Players will be greeted by a world class staff and a first rate environment for golf. The team at Champions Retreat is preparing an ideal setting for this important new championship to be held. Although competitors will be playing with the hopes of reaching Augusta National for the final, most will only have their time competing at Champions Retreat to remember the event by. Cameron Wiebe and his staff are well aware of this and they are on a mission to make sure every moment at Champions Retreat is unforgettable.

The Augusta National Women’s Amateur may be the most intriguing new golf event in the world. As time draws nearer to the opening shots, golfing enthusiasts are starting to turn their attention to this ground breaking tournament. Champions Retreat will take center stage as golf fans will be watching closely to see which players earn the right to play at Augusta National. Because of the ANWA, Champions Retreat will soon be known as an integral part of an important and unfolding chapter in the history of golf. After a few days on the property, I am convinced that the club will flourish in that reality.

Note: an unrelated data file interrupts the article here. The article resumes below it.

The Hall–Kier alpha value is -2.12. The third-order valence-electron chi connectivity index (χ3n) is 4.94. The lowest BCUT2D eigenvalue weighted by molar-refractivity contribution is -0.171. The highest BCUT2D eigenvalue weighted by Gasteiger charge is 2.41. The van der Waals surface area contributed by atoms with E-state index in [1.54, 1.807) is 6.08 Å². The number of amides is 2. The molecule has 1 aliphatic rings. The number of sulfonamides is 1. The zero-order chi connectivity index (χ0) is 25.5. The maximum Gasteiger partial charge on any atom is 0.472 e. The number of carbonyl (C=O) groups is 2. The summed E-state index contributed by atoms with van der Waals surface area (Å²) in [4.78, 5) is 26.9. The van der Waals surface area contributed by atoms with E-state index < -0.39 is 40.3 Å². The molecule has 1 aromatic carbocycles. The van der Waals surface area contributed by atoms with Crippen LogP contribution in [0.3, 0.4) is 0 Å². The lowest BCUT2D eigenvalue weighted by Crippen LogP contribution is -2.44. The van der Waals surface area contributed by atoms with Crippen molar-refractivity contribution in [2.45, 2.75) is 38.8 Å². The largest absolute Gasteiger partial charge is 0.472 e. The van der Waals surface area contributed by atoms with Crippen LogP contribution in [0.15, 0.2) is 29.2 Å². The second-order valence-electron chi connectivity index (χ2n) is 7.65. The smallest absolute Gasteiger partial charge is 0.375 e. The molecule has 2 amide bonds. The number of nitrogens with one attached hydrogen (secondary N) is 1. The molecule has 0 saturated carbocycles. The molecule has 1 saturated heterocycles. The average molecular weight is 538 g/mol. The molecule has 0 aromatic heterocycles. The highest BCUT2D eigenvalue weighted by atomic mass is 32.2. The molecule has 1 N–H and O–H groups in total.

Be sure to tune in this April for the Augusta National Women’s Amateur as the event is broadcast on Golf Channel and NBC. The tournament takes place April 3-6, 2019.

If you are interested in learning more about why I believe this event is so important for golf, you might enjoy a previous piece I wrote about my perspective as the father of a young daughter. See Winnie Could Win at Augusta for more.

-J